Malicious apps reinfest Play Store after name change


  • At least seven malicious apps are said to have reappeared in the Play Store after being previously removed.
  • The apps apparently had different names and publishers, but the same code.
  • The apps in question used trusted icons to request permissions, before pushing ads to the device.

At least seven malicious apps that had previously been removed from Google Play are said to have reappeared under different names. Researchers at Symantec found that the apps had been reuploaded to Google Play by different publishers, but that the malware code contained in them was the same.

The malware in question was a trojan first discovered in February 2014 called Android.Reputation.1.

According to Symantec, the malicious apps took the form of “emoji keyboard additions, space cleaners, calculators, app lockers, and call recorders.” However, they did not perform their advertised function. Instead, the apps would attempt to hide after being installed, before trying to take advantage of the user’s device.

Symantec

The apps would take several steps to avoid detection and uninstallation by the user and Google’s security systems, including lying dormant for some time before beginning malicious activities, using trusted icons such as the Google Play icon, changing the launcher and running apps icons, and requesting admin privileges.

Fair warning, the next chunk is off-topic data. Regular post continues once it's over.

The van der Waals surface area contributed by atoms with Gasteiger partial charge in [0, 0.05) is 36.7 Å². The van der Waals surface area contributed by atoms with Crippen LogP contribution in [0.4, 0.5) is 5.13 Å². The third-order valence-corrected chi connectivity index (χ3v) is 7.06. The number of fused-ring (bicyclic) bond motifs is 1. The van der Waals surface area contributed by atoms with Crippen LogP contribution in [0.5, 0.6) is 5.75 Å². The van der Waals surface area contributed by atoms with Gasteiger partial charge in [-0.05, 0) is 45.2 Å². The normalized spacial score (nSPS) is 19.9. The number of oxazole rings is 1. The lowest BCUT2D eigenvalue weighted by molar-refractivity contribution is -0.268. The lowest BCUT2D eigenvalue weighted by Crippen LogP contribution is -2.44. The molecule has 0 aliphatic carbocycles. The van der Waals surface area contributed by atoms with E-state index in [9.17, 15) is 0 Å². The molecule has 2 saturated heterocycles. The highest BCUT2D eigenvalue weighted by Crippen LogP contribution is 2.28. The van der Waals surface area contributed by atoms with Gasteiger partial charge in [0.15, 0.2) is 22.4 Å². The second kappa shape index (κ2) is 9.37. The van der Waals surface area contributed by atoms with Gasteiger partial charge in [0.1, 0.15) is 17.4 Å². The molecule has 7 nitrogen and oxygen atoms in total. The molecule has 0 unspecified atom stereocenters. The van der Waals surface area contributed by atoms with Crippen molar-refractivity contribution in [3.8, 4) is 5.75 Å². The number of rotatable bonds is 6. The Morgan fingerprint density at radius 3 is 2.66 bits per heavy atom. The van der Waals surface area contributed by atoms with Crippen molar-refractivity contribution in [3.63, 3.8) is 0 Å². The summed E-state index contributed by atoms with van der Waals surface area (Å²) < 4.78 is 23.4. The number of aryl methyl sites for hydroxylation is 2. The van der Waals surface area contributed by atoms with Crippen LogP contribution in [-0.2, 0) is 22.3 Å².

All of these steps could also make it more difficult for unsuspecting users to know exactly what was going on. The apps would then create profit for the developers by pushing ads to the device using Google Mobile Services. This included scam pages that told users they had won a prize.

While the malware was found in at least seven apps, it’s not clear how many times the apps were installed or how many users the apps affected. Symantec also doesn’t outline what has become of the apps — presumably, they have been removed once more.

Downloading apps from Google Play is generally safe. Google employs measures to scan apps for malicious activities and it says that in 2017 the number of infected apps that made it into the Play Store was greatly reduced when compared to 2016.

However, there’s always a chance that apps will make it into the store and, potentially, onto your device. To combat this, you should only install apps from trusted sources, pay close attention to the permissions requested, and keep your software up to date.

Next up: How to protect your privacy using Android



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